Gender Studies . Language and Literature . Post 19th Century Literary Studies

Unwomanly women? Gender and technology at the end of the nineteenth century

By Lena Wånggren

What is an ‘unwomanly’ woman? Or an ‘unsexed’ woman? At the end of the nineteenth century, both these terms were common invectives for any woman who went against the established gender ideals of the time. Meanwhile, some women were considered particularly ‘womanly’, engaging in professions and practices specifically suited to their supposed gendered nature, and others were oversexed, their gender spectacularised in new workplaces. My book Gender, Technology and the New Woman, published by EUP in May, concerns the ways in which women used modern technologies of the time to navigate the new and unstable gendered identities of the period.

In the late nineteenth century, the protofeminist literary figure of the New Woman became associated with specific modern technologies of the time, such as the typewriter, the bicycle, and medical technologies. Both as material object and as institutional technology, technologies of any time are bound up with the society in which they exist; material objects and institutions of the late nineteenth century are thus framed by the social, political, economic, and scientific contexts of the time. However, the same material objects may also be taken up, and institutional structures challenged, in order to rework these same structures. While nurses in the late nineteenth century were considered specifically suited to the ‘womanly’ profession of nursing, their entry into the clinical hospital challenged the hierarchical structures of that institution, by opening up a new space for working women in this previously male-coded sphere of medicine. Similarly, while female typists at work were simultaneously mechanised and sexualised, their place at the typewriter enabled them to enter the previously male-coded office space.

While entering the clinical hospital as a female doctor – as opposed to as a nurse – seemed to threaten established gender norms of the late nineteenth century, the single most frightening technology associated with female freedoms was the bicycle. The 1896 Handbook for Lady Cyclists describes some of the early fears that the bicycle might be ‘unsexing’ women: ‘It was openly said that a woman who mounted a bicycle hopelessly unsexed herself; she was stared at and remarked upon in town, and hooted and called after in country districts’ (Davidson 1896: 10). Women cyclists were ridiculed in the periodical press, as evidenced by a the 1895 satiric poem ‘Sexomania’ in the Punch magazine:

Bicycling, footballing, scarce human,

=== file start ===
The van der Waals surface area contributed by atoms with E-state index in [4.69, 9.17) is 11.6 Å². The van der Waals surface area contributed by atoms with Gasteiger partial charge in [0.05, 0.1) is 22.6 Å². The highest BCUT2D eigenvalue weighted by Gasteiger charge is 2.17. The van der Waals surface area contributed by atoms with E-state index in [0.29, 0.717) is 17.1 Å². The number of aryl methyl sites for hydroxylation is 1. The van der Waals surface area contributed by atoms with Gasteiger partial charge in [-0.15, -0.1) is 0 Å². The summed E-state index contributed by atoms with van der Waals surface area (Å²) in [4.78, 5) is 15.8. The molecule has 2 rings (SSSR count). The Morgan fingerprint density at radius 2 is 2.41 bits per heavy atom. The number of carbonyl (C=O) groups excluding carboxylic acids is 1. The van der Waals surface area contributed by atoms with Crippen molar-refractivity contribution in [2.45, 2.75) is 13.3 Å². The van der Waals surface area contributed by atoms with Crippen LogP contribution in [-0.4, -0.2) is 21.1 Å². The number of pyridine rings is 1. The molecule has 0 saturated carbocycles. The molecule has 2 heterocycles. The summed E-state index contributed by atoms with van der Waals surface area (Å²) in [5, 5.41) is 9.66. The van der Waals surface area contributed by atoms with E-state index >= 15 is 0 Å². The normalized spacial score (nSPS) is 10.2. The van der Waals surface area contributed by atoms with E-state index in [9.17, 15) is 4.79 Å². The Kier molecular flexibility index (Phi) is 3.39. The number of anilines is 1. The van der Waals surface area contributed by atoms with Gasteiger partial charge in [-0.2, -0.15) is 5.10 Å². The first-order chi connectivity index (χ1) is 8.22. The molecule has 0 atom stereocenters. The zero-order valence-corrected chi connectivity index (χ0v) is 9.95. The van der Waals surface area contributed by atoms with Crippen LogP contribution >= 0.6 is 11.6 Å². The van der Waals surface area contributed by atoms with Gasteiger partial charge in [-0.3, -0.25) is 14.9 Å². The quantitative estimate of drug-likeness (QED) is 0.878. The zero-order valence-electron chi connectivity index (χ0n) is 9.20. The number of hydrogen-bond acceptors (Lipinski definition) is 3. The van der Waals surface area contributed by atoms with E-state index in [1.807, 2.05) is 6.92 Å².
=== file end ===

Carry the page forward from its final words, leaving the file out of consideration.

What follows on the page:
All wonder now ‘Which is the woman?’
But a new fear my bosom vexes;
To-morrow there may be no sexes!
Unless, as end to end all the pother,
Each one in fact becomes the other.
(‘Sexomania’ 1895: 203)

With women bicycling, the Punch satirist fears, tomorrow ‘there may be no sexes’. Or indeed, in a process of sex reversal, the woman and man might finally ‘in fact become[s] the other’. Another evidence of this feared sex reversal is the stereograph picture ‘The New Woman – Wash Day’ (c. 1897), in which the woman’s bicycling habits – coupled with her smoking and trouser-wearing – lead to her abandoning her husband to do the housework. While the periodical press ridiculed women’s uses of the bicycle, literary representations of women’s bicycling instead often emphasised the freedom that the machine offered.

While twentieth- and twenty-first-century feminists use contemporary technologies such as social media to continue the fight for gender equality, as my book shows, this tradition has a long history. Women today, especially feminists, still face criticism or abuse regarding their supposedly ‘unwomanly’ behaviour, just as many late nineteenth-century women’s rights campaigners did. While in most countries today women work in offices, as nurses and doctors, and ride bicycles, only a bit over 100 years ago this was a novelty. If history is anything to go by, in the not-too-distant future the abuse hurled at feminist campaigners today will seem just as ridiculous as the late nineteenth-century fears of women becoming ‘unsexed’ by bicycle-riding.

 

Lena Wånggren is a Research Fellow at the University of Edinburgh. Her research includes work on gender in nineteenth century literature and culture, feminist pedagogy, and the medical humanities.

Her monograph Gender, Technology and the New Woman publishes in May 2017.

 

Works cited
Davidson, Lillias Campbell (1896), Handbook for Lady Cyclists, London: Hay Nisbet.
‘The new woman – wash day’ (c. 1897), New York: Strohmeyer & Wyman. Stereographic print. http://www.loc.gov/pictures/item/90706169/
‘Sexomania. By an Angry Old Buffer’ (1895), Punch, or, the London Charivari, 27 April 1895, 203.

 

 

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